Marnus Broodryk is an entrepreneur, author, investor, speaker and SME advocate. He recently released his first book “90 Rules for Entrepreneurs; The Codex of Hustle” and spoke to Meetings to weigh in on small businesses within the MICE Industry who might be going through some tough times in our current economic climate.

What do you think is the biggest mistake small business owner make?
One of the biggest mistakes we’ve all made is being too operational. We all know that entrepreneurs need to work more ON their businesses than IN their businesses, but I want to take it a step further: I think entrepreneurs should not work in their businesses at all. Start it, figure it out and understand it. Then document it, automate it and then employ the right people to drive it for you. These people, properly trained, will be your eyes, ears and hands working within the business while you’re out expanding it. (Rule 53 in book)
It’s the only way to grow something bigger.

What are the elements that a business should NEVER compromise on or cut, even if the business is not doing too good?
Put simply, don’t get involved in anything illegal, don’t do anything that is ethically questionable and always pay your debts. Don’t take short cuts. At the start it might be appealing to get caught up in the next big thing, but it’s often ‘big’ because there is something dodgy about it. Be careful. Getting business by paying bribes or becoming the next tenderpreneur might be momentarily lucrative, but never pays off in the long run. Do you want to be a thief or an entrepreneur? Steal money, or create wealth? It may be morally arguable to use pirated software or tweak your profits so you keep more for yourself; after all, isn’t that how all small businesses do it? By taking short cuts? No, it isn’t. And you’re getting yourself entangled in a net you may not be able to get out of one day … (Rule 17 in book) Don’t take short cuts. It never works in the long run.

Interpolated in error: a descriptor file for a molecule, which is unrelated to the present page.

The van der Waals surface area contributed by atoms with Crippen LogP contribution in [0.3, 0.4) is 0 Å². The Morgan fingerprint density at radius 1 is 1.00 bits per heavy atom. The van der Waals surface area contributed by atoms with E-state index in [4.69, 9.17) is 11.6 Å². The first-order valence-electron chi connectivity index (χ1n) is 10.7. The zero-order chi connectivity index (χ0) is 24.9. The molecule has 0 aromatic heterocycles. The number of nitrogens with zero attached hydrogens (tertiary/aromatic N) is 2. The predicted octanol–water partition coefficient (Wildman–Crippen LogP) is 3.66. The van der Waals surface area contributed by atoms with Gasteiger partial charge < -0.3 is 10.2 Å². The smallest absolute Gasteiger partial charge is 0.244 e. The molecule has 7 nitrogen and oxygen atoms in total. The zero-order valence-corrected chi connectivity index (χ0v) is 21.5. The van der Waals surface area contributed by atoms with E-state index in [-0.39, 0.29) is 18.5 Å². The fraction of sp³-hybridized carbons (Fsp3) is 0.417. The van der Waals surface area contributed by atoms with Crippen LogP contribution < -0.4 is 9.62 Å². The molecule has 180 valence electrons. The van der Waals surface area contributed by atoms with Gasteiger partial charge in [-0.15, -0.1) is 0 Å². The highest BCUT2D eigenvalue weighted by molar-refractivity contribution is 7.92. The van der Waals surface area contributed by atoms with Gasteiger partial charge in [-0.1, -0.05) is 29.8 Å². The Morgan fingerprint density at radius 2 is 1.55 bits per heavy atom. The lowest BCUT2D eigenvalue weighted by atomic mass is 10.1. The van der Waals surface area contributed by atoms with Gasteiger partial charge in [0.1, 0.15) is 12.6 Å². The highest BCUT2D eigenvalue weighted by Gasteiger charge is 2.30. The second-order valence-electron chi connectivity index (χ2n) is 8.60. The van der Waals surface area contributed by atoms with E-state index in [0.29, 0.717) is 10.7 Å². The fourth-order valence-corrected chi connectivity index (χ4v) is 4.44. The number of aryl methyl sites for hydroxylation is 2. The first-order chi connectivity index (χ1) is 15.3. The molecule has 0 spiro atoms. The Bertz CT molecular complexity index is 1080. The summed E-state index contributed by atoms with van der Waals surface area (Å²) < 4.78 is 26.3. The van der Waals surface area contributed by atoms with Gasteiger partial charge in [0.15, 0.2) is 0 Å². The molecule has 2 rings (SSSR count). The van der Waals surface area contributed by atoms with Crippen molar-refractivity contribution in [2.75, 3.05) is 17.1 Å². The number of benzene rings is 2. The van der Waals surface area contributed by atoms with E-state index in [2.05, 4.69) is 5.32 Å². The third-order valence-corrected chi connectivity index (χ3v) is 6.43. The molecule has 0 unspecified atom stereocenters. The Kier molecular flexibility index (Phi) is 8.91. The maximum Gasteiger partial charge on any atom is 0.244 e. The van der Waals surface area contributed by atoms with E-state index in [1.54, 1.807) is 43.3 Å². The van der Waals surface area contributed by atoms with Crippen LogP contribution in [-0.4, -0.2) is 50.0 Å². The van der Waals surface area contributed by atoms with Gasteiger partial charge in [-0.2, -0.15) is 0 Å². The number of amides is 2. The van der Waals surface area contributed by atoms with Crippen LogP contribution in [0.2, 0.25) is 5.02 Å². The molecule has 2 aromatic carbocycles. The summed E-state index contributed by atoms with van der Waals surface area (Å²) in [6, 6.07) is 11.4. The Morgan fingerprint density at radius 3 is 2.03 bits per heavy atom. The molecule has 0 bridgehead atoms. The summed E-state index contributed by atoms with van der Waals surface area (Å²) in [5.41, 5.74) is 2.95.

Being in the MICE industry means occasionally working on a project basis, what can small business owners can do to make sure they stay afloat?
Every day in business is like climbing a mountain. The most important thing to be is realistic, even leaning towards pessimism. Expect things to be worse than you imagined and be prepared. Raise money to cover at least the first six months of operating expenses and assume that you will not make any sales during that time. If you do, see it as a bonus and a buffer for the next six months. (Rule 15 in book)
Save up!

What do you believe is the key to success?
Having a positive mindset! When entrepreneurs look at challenges as opportunities that is what they will see and experience. They will see a chance for success where others are seeing only the negatives. When the country is downgraded to junk status, or the economy is growing at 0 per cent, entrepreneurs with the right mindset will see those opportunities for what they are and will thrive when others are going bust.
You can’t control many things, but you can control your own thoughts. And thoughts will become things. As an entrepreneur, how you decide to see the world will dictate how you experience it and, therefore, whether or not you succeed in it. (Rule 9)

You’ve been to hundreds of events, what are the elements that you identify as crucial to the success of an event?
People come to events not for you but for them. They want to leave feeling that it was worth their time and money. Stop focusing on what you want to get out of it and try and add as much value to your attendees. If you succeed in doing that, you will have a supporter for life and a successful event.